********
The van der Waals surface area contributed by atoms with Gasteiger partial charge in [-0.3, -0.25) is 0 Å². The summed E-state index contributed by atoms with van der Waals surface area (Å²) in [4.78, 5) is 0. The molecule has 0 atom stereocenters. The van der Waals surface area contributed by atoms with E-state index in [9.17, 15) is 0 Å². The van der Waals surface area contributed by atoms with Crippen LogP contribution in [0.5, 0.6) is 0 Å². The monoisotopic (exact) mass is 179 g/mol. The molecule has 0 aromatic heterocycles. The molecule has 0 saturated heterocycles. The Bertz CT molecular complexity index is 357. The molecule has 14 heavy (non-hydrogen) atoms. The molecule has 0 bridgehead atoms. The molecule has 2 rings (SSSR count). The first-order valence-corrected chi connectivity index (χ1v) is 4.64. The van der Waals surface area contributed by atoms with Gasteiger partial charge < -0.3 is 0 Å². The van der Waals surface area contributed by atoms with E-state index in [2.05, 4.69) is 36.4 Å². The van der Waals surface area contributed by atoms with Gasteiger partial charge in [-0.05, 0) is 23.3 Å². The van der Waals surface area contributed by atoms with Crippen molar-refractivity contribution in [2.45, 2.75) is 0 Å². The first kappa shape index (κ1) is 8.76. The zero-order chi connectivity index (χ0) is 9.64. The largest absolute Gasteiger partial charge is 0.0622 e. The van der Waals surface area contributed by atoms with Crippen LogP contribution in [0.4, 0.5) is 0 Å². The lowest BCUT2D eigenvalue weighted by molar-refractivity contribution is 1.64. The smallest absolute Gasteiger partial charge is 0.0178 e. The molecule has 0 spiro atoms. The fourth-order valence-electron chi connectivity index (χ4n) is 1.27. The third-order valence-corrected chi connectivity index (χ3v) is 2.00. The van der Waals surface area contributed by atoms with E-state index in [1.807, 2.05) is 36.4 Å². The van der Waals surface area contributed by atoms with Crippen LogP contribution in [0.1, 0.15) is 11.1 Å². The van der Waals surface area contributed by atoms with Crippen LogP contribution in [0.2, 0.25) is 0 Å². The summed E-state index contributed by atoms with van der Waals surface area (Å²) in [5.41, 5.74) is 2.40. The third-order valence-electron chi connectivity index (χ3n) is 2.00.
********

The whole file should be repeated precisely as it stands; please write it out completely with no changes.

The van der Waals surface area contributed by atoms with Gasteiger partial charge in [-0.3, -0.25) is 0 Å². The summed E-state index contributed by atoms with van der Waals surface area (Å²) in [4.78, 5) is 0. The molecule has 0 atom stereocenters. The van der Waals surface area contributed by atoms with E-state index in [9.17, 15) is 0 Å². The van der Waals surface area contributed by atoms with Crippen LogP contribution in [0.5, 0.6) is 0 Å². The monoisotopic (exact) mass is 179 g/mol. The molecule has 0 aromatic heterocycles. The molecule has 0 saturated heterocycles. The Bertz CT molecular complexity index is 357. The molecule has 14 heavy (non-hydrogen) atoms. The molecule has 0 bridgehead atoms. The molecule has 2 rings (SSSR count). The first-order valence-corrected chi connectivity index (χ1v) is 4.64. The van der Waals surface area contributed by atoms with Gasteiger partial charge < -0.3 is 0 Å². The van der Waals surface area contributed by atoms with E-state index in [2.05, 4.69) is 36.4 Å². The van der Waals surface area contributed by atoms with Gasteiger partial charge in [-0.05, 0) is 23.3 Å². The van der Waals surface area contributed by atoms with Crippen molar-refractivity contribution in [2.45, 2.75) is 0 Å². The first kappa shape index (κ1) is 8.76. The zero-order chi connectivity index (χ0) is 9.64. The largest absolute Gasteiger partial charge is 0.0622 e. The van der Waals surface area contributed by atoms with Crippen LogP contribution in [0.4, 0.5) is 0 Å². The lowest BCUT2D eigenvalue weighted by molar-refractivity contribution is 1.64. The smallest absolute Gasteiger partial charge is 0.0178 e. The molecule has 0 spiro atoms. The fourth-order valence-electron chi connectivity index (χ4n) is 1.27. The third-order valence-corrected chi connectivity index (χ3v) is 2.00. The van der Waals surface area contributed by atoms with E-state index in [1.807, 2.05) is 36.4 Å². The van der Waals surface area contributed by atoms with Crippen LogP contribution in [0.1, 0.15) is 11.1 Å². The van der Waals surface area contributed by atoms with Crippen LogP contribution in [0.2, 0.25) is 0 Å². The summed E-state index contributed by atoms with van der Waals surface area (Å²) in [5.41, 5.74) is 2.40. The third-order valence-electron chi connectivity index (χ3n) is 2.00.